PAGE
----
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Sharing the Moment

BY RICKY GARCHA / @geezypeas

I thought long and hard about what to write before adding an entry to the Memory Bank...Which game? Which goal? Which player? In the end, I couldn’t decide on one single event, so instead I've opted to write about us and what it means to be a Gooner.

I used to think that only Londoners could know what "Ooh to Be" meant and that only local Gooners could love the club like I do. I was under the assumption that the further away you lived, the more your love for Arsenal was built and relied on success.

I was actually born in Hammersmith and raised on a poor multi-storey council estate in west London (where most couldn't afford to get through the week, let alone buy a ticket for the footy) so I could never claim to have been a regular at The Arsenal in my youth.

I was only about 6 or 7 when I found an Arsenal pin badge in our house and remember it being the first time I encountered the club. I thought the badge and of course the crest were awesome (well it was a big ass cannon and I was very young). I soon learned that both my parents were big Gooners in their youth, which you'd think would help with my 'arsenalisation' but in fact, my early relationship with the club was a very personal and individual one.

My Dad worked away most of the time and being a ‘Westside boy’, most of my friends followed QPR, Chelsea and the other big teams like Liverpool and Manchester United. As a consequence I didn’t get to many games and didn’t have any real fans to share the Capital Gold Saturday afternoon commentaries. On the rare occasions when I was lucky enough to go to Highbury, it was with someone my old man knew, a mate of his who was much older and usually not someone I’d met before.

At the time, I guess my parents were what you would describe as casual Gooners, more concerned with getting through the day with three young children than football. They were aware of the scores, but it didn’t go further than that. As such, whilst a family love for the club pre-dates my birth, it was really my newfound obsession that brought the passion back out in my folks. And it wasn’t just them, seemingly everybody around me got involved from sisters to cousins to uncles – Arsenal was my thing, but I’d let them share it.

I guess like most fanatics, I collected the usual newspaper clippings, videos, posters, stickers, programmes, real tickets (remember those) but I started to go further than that taking home the burger, chip and salt packets and even napkins from my first few games...anything that carried that cannon.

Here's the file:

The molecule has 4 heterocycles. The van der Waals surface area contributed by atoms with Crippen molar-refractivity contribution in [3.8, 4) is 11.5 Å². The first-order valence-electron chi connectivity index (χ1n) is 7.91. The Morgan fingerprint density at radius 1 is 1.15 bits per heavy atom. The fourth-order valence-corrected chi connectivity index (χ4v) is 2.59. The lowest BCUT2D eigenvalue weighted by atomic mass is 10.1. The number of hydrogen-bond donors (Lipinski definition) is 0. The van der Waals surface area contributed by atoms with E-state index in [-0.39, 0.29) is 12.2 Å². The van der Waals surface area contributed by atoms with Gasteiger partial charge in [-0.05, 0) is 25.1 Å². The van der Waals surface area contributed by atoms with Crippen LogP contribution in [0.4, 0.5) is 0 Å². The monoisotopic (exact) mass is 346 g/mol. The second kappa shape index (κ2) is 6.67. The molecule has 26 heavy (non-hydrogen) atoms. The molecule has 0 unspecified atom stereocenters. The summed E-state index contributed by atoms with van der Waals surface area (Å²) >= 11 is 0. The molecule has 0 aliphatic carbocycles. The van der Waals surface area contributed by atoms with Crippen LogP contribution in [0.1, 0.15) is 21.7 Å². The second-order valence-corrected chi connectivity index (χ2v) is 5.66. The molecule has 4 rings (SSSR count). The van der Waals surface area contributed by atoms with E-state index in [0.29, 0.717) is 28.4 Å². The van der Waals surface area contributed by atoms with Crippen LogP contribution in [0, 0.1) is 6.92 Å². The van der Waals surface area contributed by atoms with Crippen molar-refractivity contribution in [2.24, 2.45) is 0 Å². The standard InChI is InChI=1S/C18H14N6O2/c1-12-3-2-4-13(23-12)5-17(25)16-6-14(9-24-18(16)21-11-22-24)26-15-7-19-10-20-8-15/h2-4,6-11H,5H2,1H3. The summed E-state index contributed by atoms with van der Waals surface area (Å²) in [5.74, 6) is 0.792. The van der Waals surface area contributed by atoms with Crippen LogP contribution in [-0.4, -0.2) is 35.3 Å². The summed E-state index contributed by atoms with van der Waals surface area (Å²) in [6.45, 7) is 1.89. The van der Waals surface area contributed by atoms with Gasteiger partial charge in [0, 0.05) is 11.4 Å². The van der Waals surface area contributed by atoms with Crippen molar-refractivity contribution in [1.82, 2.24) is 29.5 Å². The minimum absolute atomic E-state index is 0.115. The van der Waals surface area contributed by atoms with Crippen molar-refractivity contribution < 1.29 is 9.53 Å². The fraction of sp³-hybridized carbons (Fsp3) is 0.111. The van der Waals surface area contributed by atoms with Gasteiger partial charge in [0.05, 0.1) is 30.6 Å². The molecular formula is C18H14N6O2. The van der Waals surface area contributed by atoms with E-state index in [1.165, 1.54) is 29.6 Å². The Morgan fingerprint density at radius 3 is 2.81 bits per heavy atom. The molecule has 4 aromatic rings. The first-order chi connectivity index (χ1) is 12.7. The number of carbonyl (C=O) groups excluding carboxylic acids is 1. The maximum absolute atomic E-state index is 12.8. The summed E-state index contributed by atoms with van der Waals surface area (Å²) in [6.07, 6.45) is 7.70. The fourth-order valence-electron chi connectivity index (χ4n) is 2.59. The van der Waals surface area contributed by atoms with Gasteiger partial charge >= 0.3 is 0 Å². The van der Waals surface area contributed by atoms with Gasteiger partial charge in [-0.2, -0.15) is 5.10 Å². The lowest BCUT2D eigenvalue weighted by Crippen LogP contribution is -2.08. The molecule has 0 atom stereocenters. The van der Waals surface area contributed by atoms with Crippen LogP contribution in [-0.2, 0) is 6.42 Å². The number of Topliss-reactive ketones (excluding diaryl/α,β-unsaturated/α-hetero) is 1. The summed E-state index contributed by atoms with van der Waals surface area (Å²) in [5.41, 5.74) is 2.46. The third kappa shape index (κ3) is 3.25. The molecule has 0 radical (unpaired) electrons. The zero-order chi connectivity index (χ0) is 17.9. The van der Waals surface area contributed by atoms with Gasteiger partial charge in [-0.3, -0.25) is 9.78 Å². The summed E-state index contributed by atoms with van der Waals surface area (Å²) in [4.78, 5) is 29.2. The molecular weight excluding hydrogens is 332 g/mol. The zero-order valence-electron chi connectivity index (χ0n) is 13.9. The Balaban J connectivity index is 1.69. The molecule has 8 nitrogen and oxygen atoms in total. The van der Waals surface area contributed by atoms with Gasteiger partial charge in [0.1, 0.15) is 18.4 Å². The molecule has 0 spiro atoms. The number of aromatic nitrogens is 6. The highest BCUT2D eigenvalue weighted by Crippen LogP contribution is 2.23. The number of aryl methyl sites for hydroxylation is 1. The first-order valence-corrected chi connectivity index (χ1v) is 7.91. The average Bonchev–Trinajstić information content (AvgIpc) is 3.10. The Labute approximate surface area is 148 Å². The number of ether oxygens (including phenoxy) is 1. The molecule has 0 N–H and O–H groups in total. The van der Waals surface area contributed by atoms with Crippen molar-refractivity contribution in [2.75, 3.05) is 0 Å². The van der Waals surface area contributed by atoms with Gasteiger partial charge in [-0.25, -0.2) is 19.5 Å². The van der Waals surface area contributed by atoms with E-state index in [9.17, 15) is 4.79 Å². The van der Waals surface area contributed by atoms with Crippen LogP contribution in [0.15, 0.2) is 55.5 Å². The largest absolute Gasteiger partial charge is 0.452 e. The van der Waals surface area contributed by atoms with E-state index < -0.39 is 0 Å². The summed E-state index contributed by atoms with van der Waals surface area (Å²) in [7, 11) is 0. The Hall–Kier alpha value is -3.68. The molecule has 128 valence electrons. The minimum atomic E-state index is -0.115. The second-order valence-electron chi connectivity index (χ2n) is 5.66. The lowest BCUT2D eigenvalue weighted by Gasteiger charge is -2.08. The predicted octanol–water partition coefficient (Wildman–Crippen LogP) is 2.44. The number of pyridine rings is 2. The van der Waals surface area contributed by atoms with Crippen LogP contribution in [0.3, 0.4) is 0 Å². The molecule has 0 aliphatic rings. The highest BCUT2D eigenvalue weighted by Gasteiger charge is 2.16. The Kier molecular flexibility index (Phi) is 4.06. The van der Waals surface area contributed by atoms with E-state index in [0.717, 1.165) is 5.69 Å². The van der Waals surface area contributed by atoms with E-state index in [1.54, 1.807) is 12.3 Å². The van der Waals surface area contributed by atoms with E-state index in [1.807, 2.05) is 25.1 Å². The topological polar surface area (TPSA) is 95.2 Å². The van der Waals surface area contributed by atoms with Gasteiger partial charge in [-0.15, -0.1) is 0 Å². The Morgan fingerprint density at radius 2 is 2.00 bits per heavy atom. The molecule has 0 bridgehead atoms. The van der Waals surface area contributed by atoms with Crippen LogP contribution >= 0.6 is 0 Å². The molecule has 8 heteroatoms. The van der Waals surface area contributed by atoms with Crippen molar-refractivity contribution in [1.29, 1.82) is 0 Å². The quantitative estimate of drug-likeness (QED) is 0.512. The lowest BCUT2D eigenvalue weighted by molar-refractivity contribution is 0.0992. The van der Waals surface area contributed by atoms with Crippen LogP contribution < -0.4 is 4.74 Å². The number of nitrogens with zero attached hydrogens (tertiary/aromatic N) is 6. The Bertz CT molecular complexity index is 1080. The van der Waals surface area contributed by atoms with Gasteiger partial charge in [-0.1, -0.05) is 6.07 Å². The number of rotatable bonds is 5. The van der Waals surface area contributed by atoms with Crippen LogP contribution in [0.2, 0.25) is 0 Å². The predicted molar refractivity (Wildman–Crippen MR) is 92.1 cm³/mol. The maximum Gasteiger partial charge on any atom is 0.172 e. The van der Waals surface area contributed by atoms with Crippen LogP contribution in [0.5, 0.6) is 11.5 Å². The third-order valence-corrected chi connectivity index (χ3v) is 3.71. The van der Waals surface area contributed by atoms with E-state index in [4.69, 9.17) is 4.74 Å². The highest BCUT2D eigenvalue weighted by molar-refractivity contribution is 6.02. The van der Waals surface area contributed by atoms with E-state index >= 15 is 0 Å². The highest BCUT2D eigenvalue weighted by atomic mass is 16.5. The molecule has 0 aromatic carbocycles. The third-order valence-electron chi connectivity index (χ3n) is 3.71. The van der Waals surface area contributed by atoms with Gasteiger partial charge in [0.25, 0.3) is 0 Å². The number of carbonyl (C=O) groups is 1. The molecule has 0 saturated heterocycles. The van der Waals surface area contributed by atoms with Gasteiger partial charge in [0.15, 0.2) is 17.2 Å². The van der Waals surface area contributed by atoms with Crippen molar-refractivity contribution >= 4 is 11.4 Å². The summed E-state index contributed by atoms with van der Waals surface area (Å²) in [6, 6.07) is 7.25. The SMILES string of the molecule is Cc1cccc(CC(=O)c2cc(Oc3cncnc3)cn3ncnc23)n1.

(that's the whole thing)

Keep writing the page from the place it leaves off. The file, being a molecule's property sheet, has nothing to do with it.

I'd say that my obsession peaked between the ages of 11-13. I would talk about Arsenal 24/7 to anyone and everyone, people in the street, on the bus, anywhere. I'd spout random facts about crowd attendance, ex-managers, players, trophies. You name it, I knew it and if I didn't, I would pretend I did and just make something up. Thinking about it now, even I thought I was a bit weird. I thought I was the only Arsenal nut on the planet.

This continued through my teens, into a different city after my old man dragged me kicking and screaming (mainly sulking) out of 'da endz' at 16 to live in sleepy Buckingham, just outside Milton Keynes. Despite being less than an hour from Highbury, I was devastated. I was now one of the unfortunate souls that had to endure the cross examination from someone like me, for not supporting a local team with the only defence being “I grew up in London, I tell ya,” or, “Me Ma n Pa both support the Arsenal your Honour.”

Because of my self-imposed 'support a local team' ethos, I was sure that my attachment to The Arsenal and hometown London would grow weaker over time. Thankfully it didn’t, in fact it was quite the opposite, you'd be surprised how much stronger my bond became once faced with justifying it on a regular basis.

I moved to Birmingham for a little over a year, but am now back in Milton Keynes and have been blessed with two beautiful Gooner children. Of course in time they’ll have to roll out the old “Me old man grew up in London” line, when they're asked why they don't support the Dons. Perhaps all those United fans in Surrey have fathers who grew up in Salford after all? Although, as I’ve come to realise it really doesn’t matter.

I'm now lucky enough to attend most games and whilst the hour’s drive feels like an eternity on a home match day, it’s a stroll to the shops when compared to those supporters that spend thousands of pounds and travel over land and sea just to enjoy 90 minutes in person with the club they love.

Every time we see something amazing at the Emirates, we share a moment with those around us, be it a glance, a smile or if your sat near me, probably a big cuddle. Instead of having a feeling of ownership, I now have a sense of belonging.

This feeling of belonging however, isn't to the club; it’s to the millions that make up the Gooner family from all around the world. Now through platforms like Twitter, I know that Arsenal fans from Brazil to Bangladesh and Sweden to South Korea are sharing that moment with me.

And that's what “Ooh to Be” means. It means me, it means you, but most of all, it means us.

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